The sport of rugby has often been credited with helping integrate the New Zealand Maori and Pakeha (white) communities.
Something has happened to the Wallabies. They’re beginning to transform and progress. This article might sound like a knee-jerk reaction to the Wallabies first win over New Zealand in over two years, but in fact it’s something I’ve sensed since their tour to South Africa.
I wasn’t even that annoyed by the Wallabies one point loss to New Zealand this year, because I saw signs of improvement for once. I saw Australia finally moving forward.
Earlier this year I was completely dejected after the Wallabies lost to New Zealand in Melbourne.
The Wallabies, as far as I saw, didn’t do too much wrong in that game, but it was obvious New Zealand were a class above. Australia was full of hard-working players who just weren’t as good as New Zealand. Australia just didn’t have the cattle.
In hindsight the Wallabies did make a few mistakes in that game, but even then I thought, ‘If they corrected those mistakes, they’d still have lost.’
The sad fact was I didn’t see any progress, any evolution, occurring in the Wallaby side. It’s fine to say ‘oh we’ve got a young side’ if you see players getting better, a team moulding together, and potential showing itself.
I didn’t see that with these Wallabies earlier this year.
Then in New Zealand the Wallabies again confirmed by feelings. The commitment was there. Their defence was better. They had possession and territory. But their tactics were predictable and showed a regression in form.
Bob Dwyer said it best when he said the Australian attack was one defences love. It was ‘one phase crash ball’ play that highly organized defences love playing. In fact it seemed New Zealand were content on not contesting the breakdown in that game, knowing that Australia were going nowhere.
After that game I’d just about given up on Robbie Deans. The tactics were horrible and I felt the coach was to blame. He’d been given so much time to transform this Wallaby side, and instead they were going backwards I felt.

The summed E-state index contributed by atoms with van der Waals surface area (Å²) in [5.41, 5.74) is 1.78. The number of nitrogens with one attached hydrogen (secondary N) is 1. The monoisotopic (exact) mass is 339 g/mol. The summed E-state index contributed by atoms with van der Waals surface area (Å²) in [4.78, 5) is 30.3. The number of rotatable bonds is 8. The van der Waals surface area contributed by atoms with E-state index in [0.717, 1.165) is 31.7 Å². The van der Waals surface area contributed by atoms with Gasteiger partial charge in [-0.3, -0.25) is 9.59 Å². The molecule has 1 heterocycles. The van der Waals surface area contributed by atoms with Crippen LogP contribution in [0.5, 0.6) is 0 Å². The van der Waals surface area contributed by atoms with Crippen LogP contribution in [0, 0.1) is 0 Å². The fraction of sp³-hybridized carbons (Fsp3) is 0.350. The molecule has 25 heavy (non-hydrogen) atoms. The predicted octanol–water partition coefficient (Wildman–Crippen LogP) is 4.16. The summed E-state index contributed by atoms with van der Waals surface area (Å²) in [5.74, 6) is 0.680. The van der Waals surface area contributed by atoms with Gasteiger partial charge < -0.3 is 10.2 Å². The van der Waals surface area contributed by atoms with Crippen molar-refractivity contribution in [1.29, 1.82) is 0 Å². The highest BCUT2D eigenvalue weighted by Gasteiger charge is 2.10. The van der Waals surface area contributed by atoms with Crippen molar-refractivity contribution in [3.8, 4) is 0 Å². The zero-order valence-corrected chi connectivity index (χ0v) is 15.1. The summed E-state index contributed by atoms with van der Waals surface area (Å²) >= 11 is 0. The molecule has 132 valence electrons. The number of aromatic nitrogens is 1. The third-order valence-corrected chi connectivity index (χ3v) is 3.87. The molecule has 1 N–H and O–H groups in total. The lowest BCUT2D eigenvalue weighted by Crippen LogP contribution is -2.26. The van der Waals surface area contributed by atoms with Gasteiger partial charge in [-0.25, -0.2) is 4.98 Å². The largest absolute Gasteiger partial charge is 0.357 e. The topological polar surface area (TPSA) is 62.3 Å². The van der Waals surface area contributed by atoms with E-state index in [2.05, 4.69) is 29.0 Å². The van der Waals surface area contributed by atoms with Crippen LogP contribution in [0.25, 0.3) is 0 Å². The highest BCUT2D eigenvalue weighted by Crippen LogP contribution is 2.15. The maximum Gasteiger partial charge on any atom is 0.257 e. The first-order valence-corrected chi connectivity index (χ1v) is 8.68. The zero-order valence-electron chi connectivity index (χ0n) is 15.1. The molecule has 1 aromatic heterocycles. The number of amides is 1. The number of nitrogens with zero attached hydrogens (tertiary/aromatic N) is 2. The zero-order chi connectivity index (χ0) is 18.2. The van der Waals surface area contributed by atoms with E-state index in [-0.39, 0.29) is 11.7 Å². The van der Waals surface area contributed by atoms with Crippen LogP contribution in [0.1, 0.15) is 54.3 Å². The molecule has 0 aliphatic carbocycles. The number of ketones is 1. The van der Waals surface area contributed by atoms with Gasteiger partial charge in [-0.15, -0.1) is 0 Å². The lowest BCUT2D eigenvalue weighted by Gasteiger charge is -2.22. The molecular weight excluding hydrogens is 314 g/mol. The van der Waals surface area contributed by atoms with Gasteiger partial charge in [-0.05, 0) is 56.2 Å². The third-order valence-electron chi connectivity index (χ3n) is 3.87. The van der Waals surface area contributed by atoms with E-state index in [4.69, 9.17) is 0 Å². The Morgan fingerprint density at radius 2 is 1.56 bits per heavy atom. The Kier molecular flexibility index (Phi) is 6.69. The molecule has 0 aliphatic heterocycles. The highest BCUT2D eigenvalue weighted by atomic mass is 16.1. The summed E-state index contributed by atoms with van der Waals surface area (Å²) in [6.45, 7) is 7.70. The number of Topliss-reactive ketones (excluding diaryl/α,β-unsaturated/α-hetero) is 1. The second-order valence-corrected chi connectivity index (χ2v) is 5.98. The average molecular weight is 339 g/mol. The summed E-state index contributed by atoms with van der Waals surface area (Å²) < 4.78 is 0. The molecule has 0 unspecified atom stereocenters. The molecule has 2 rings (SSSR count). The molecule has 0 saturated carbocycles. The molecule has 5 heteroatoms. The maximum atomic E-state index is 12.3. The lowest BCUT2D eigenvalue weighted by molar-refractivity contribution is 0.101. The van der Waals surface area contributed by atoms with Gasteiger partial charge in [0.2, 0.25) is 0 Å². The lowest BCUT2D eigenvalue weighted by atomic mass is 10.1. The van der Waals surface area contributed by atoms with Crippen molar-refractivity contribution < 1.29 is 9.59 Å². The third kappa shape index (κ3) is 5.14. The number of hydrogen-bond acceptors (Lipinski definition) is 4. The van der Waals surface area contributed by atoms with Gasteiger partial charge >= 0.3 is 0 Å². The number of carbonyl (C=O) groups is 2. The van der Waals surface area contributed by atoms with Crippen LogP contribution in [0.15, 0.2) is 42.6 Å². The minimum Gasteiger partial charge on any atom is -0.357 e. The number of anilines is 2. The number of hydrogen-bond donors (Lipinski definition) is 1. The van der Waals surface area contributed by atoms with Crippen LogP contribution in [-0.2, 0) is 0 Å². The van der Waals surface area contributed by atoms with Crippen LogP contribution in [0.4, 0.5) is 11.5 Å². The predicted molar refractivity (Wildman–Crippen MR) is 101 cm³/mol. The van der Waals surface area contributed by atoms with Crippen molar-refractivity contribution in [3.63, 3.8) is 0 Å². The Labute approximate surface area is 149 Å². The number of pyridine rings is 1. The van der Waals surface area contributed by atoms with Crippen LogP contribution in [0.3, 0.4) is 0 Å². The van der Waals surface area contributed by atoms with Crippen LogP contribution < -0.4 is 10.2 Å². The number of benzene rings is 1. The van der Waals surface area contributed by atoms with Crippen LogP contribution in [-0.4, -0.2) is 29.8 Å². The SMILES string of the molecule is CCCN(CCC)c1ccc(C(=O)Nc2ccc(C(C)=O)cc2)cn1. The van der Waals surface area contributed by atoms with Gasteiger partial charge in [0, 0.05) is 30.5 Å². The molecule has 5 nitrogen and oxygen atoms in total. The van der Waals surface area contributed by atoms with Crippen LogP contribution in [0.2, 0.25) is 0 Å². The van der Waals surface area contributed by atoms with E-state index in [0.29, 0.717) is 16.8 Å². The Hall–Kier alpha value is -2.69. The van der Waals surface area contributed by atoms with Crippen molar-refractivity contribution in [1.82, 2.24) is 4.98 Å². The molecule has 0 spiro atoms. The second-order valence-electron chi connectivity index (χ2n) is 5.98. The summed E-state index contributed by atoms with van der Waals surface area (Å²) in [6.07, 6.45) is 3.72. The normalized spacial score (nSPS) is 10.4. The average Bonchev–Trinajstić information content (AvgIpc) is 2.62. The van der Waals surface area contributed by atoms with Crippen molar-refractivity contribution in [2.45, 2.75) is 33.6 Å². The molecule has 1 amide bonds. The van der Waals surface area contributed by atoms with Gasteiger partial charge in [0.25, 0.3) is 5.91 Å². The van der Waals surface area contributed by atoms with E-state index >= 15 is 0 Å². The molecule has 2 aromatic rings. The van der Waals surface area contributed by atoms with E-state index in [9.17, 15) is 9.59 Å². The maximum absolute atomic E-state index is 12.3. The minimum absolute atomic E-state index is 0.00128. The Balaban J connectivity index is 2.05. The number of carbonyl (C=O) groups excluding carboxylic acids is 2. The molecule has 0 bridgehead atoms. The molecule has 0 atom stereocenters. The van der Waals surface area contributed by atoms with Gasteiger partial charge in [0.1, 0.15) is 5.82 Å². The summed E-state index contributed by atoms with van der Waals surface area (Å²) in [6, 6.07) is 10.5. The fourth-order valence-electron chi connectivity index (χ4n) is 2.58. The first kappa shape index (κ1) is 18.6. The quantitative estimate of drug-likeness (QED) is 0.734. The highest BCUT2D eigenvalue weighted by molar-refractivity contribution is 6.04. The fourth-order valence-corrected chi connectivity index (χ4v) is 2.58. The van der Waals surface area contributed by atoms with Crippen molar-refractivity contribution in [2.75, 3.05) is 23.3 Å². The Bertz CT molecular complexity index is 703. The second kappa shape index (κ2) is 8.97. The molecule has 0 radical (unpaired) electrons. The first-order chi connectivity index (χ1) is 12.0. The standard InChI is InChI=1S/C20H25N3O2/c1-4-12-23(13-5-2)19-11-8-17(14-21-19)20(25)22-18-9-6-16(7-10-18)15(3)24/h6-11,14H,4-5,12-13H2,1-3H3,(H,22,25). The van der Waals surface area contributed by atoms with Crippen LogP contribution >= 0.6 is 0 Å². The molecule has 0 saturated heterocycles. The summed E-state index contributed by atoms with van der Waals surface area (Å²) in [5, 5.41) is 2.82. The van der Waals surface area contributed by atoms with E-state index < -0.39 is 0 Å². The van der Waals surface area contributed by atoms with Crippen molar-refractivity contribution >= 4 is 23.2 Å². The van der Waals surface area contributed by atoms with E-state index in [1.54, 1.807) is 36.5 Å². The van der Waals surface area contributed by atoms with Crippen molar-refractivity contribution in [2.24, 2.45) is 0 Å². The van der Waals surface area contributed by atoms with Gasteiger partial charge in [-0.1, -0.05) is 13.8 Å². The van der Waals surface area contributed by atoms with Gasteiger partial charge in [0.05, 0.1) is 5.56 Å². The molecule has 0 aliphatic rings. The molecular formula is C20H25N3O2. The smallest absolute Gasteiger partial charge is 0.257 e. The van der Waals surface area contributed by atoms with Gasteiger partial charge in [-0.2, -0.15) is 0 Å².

Everything changed in South Africa.
First off, I never, ever, expected Kurtley Beale to become the wonderful fullback he’s becoming right before our eyes.
I saw him in his first Test this year, and he dropped the ball the first time it came to him if I recall correctly (hey Matt Burke did the same thing in 1993). He looked nervous, uncertain, and unsuited for Test match rugby.
But against South Africa he revealed himself as an exciting attacking fullback. He set James O’Connor up for the try of the season, as decided during the John Eales Medal count.
The next week he sped-up to support James O’Connor for a try almost as equally as exciting. And of course there was his incredible penalty kick at the end of the game.
In Melbourne with Horne at outside centre and Ashley-Cooper at fullback, I really didn’t sense much progress happening. Ashley-Cooper is a very, very good player (and I’ll say something about him below), but at fullback, despite being very good, he didn’t provide the spark a player like Muliana does. Maybe it was a lack of real express pace.
But now that Beale is at fullback, I see an injection of pace and awareness the Wallabies desperately needed.
On Saturday night Beale was Australia’s best back, yet again!
Firstly he held somebody up, preventing a try. Then he set Mitchell up for a try by holding on to the ball, dummying, and just ensuring Mitchell had that extra pace that enabled him to get over the line.
Then, there was that final counter-attack, where he stepped-off both feet, beat one player, gained about 20 metres, and Australia were again in a good position in snatch the game. Stephen Donald made a crucial mistake by not booting it out into the stands.
James O’Connor is another revelation. It has annoyed me how maligned he’s been by Australian fans in the last year. O’Connor is incredibly talented. He’s always been incredibly talented. People forget how outstanding his form was for the Force in 2009 when he played inside centre.
There lied a problem, however.
Deans didn’t see him as an international inside centre, and truth be told, neither do I. Did anybody notice how many tackles Nonu shrugged off last night? A lot!
There’s a fear O’Connor isn’t a good enough defender to play inside centre for Australia, and I think it’s a fear that’s well-founded. O’Connor is a gutsy player, who tries to tackle everything, but he’s smaller than other players (despite the muscle he’s put on this year). It’s just physics, I’m not doubting he’s a gutsy person.
But the problem is O’Connor isn’t a natural fullback. He never looked totally comfortable under the high ball.
I actually felt his counter-attacking was quite good. I remember South Africa giving teams headaches in 2009 with their kick-chase game. Australia couldn’t match it, and only O’Connor seemed able to counter-attack well and beat the first tackle. He actually made some gutsy runs against South Africa.
But there’s no doubt he never looked settled at fullback. Teams looked to expose this. And New Zealand did this very well in 2009. It would seem Ashley-Cooper, who was much better under the high ball, was the preferred choice before the mercurial excellence of Beale showed itself.